Edition one of "side-by-side" features a 1941 New World and a 1947 New World. The 1947 bike is a bit more original, but the 1941 bike is set up as it originally would have been, more or less.

Side-by-Side Schwinns: 

1941 New World (red) and 1947 New World (black)


 

Summary:

It's remarkable how some of these very old bicycles got things so right. The Schwinn New World is that maker's answer to the Raleigh and Hercules Light Roadster/Tourist models.

English-style 3-speeds were known in the U.S. before the Second World War, and Schwinn sought to bring utility touring bicycles to market for American adults as early as 1938. One result of that effort, was Schwinn's most basic adult utility bike: the New World.

The bikes change a little during their run from 1938 to about 1952, but the basic platform of a steel, diamond frame with a basic tube fork and some accessories stays.

These frames ride slightly "larger" than a corresponding Raleigh frame. With today's Kenda S5/S6 tires, they're a joy to ride, and every bit as reliable as any other 3-speed light roadster.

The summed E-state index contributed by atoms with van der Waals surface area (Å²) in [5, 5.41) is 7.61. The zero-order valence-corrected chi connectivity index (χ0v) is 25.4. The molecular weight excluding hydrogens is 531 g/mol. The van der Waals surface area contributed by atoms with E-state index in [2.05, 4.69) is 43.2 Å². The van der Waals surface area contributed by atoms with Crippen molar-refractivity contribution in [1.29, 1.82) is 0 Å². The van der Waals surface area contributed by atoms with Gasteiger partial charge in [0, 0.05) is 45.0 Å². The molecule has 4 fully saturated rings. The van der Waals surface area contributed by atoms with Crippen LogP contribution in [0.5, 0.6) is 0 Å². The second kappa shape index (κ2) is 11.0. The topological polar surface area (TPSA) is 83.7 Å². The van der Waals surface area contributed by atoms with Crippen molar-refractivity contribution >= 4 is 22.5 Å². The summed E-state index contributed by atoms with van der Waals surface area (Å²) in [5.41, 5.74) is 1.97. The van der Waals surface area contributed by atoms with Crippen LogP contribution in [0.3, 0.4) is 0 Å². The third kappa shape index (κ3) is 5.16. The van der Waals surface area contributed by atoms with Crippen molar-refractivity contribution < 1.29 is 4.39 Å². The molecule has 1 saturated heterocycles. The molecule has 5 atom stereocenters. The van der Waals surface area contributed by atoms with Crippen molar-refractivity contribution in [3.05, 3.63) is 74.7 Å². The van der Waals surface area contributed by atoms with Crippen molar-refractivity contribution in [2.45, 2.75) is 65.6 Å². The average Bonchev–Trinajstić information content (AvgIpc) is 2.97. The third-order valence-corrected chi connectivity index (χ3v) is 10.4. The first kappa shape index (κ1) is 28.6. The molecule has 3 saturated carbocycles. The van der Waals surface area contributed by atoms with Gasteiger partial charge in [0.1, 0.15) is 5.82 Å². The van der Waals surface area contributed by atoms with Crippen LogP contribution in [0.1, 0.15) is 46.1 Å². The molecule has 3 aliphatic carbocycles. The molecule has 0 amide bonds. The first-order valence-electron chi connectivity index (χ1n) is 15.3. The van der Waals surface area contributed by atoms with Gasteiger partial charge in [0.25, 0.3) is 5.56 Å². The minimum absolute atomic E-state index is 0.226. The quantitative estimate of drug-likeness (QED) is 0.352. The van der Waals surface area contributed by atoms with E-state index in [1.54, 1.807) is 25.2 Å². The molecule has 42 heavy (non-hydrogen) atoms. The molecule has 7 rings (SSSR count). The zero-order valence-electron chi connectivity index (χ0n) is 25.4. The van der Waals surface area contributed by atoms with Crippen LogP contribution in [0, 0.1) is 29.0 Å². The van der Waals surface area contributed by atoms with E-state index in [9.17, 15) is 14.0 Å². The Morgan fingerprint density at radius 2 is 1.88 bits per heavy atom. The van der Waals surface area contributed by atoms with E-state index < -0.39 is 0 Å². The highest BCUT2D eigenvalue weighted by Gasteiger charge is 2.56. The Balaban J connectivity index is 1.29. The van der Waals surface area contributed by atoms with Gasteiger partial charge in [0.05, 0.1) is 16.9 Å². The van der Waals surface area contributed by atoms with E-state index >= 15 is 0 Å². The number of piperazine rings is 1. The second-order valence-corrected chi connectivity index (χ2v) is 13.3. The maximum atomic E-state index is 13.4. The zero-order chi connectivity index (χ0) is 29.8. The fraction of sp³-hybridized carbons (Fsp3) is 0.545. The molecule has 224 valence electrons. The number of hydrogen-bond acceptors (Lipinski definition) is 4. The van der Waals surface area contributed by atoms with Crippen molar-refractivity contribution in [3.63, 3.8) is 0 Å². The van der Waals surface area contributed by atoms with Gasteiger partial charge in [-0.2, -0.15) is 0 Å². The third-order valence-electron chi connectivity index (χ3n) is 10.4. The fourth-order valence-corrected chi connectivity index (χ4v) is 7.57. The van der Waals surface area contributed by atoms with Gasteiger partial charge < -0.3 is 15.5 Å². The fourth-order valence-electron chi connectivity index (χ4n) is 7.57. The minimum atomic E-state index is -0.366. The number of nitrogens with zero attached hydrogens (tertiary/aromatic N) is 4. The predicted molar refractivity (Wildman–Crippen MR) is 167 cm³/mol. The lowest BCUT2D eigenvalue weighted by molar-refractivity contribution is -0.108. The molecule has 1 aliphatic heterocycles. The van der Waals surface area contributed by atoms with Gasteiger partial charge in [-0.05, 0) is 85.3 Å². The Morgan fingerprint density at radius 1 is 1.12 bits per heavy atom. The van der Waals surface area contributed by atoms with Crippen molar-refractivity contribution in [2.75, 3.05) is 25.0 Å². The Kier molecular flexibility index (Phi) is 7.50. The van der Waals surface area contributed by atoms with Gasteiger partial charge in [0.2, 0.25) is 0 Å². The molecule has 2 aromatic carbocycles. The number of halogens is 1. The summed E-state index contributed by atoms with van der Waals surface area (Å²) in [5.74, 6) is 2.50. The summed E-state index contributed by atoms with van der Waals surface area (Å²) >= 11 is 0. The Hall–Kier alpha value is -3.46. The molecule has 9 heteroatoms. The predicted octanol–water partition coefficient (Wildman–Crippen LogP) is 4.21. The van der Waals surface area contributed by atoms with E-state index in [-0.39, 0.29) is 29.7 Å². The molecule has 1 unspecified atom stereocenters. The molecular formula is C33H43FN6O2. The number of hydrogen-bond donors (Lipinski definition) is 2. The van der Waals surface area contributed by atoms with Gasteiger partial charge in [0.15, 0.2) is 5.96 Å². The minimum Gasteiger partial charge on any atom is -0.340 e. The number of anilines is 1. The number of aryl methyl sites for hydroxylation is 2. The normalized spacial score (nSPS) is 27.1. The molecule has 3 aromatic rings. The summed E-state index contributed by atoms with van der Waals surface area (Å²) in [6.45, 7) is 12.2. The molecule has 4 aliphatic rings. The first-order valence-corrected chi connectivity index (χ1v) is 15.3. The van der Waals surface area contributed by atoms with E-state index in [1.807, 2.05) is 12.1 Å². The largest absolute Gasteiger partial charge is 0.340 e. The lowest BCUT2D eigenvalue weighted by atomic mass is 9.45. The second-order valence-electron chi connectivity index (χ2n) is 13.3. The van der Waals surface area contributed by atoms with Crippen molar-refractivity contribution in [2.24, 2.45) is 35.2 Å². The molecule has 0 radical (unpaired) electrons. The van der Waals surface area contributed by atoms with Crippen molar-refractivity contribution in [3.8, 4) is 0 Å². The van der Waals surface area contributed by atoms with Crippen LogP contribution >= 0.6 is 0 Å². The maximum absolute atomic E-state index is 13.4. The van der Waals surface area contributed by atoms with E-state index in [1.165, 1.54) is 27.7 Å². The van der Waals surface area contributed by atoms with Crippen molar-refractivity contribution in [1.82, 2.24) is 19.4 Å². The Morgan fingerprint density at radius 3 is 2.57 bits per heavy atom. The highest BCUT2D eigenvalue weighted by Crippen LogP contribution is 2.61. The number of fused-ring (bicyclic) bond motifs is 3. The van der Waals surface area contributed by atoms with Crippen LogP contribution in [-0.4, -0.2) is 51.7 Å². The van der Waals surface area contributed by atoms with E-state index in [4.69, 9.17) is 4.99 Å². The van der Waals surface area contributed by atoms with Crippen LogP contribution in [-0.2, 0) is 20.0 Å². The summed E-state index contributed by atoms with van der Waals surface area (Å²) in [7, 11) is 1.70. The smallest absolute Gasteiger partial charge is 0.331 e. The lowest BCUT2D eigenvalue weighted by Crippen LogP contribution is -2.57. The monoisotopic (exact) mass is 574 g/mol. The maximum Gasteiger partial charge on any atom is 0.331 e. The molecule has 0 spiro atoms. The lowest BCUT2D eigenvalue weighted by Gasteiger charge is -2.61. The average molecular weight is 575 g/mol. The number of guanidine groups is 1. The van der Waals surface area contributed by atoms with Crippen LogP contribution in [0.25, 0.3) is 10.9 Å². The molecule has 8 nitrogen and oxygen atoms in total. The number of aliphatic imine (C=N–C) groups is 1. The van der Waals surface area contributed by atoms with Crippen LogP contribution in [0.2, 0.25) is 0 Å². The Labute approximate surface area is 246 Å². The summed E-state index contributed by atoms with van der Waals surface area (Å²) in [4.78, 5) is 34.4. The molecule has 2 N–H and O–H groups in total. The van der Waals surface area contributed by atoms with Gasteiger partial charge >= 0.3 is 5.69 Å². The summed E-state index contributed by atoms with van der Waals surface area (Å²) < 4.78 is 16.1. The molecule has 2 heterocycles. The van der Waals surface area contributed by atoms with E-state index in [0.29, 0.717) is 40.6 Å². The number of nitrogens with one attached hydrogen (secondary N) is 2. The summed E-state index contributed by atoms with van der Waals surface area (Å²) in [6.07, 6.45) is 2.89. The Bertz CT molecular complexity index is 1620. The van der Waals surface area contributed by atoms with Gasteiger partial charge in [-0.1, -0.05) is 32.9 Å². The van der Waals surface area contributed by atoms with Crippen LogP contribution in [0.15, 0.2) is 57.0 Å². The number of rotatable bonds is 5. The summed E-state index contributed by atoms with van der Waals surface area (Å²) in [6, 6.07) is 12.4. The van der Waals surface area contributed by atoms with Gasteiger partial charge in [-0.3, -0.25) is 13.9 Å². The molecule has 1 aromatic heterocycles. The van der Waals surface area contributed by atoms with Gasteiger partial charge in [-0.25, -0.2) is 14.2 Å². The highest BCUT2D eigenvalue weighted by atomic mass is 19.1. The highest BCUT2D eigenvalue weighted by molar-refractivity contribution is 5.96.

Do not be scared off from these bikes by the reputation of Schwinn as being "overweight". Those Schwinns people describe as being very "dead" and "clunky" tend to be 1970s-era bikes when Schwinn had long stopped investing in the 3-speed designs. These 1930s-50s era bikes ride nicely and are much more luxurious than their 1970s-era counterparts.

The verdict: buy it if it fits and you like it - you probably will not be disappointed.

 

First Impressions:


The first thing you notice is the post-war bike has an external, separate seat post clamp, thicker fender braces, and extra frame eyelets for fenders in the back.

The pre-war bike is fillet brazed and the post-war is electroforge welded. Both bikes are diamond frames, with the post-war bike being slightly "larger" in frame size solely because of how the top of the seat tube is constructed.

The 1941 bike has "drawn seamless" tubing, while the post-war bike has some seams and is welded together mostly (fillet brazed at some of the bottom bracket joints).

Both bikes have art deco "wing" chainguards. However, the post-war bike frame has two braze-ons specifically for the Schwinn wing chainguard. The pre-war bike has no such braze-ons on the frame, and the chainguard clamps onto the frame. The pre-war guard looks like a McCauley brand, whereas the post-war is definitely a Schwinn job.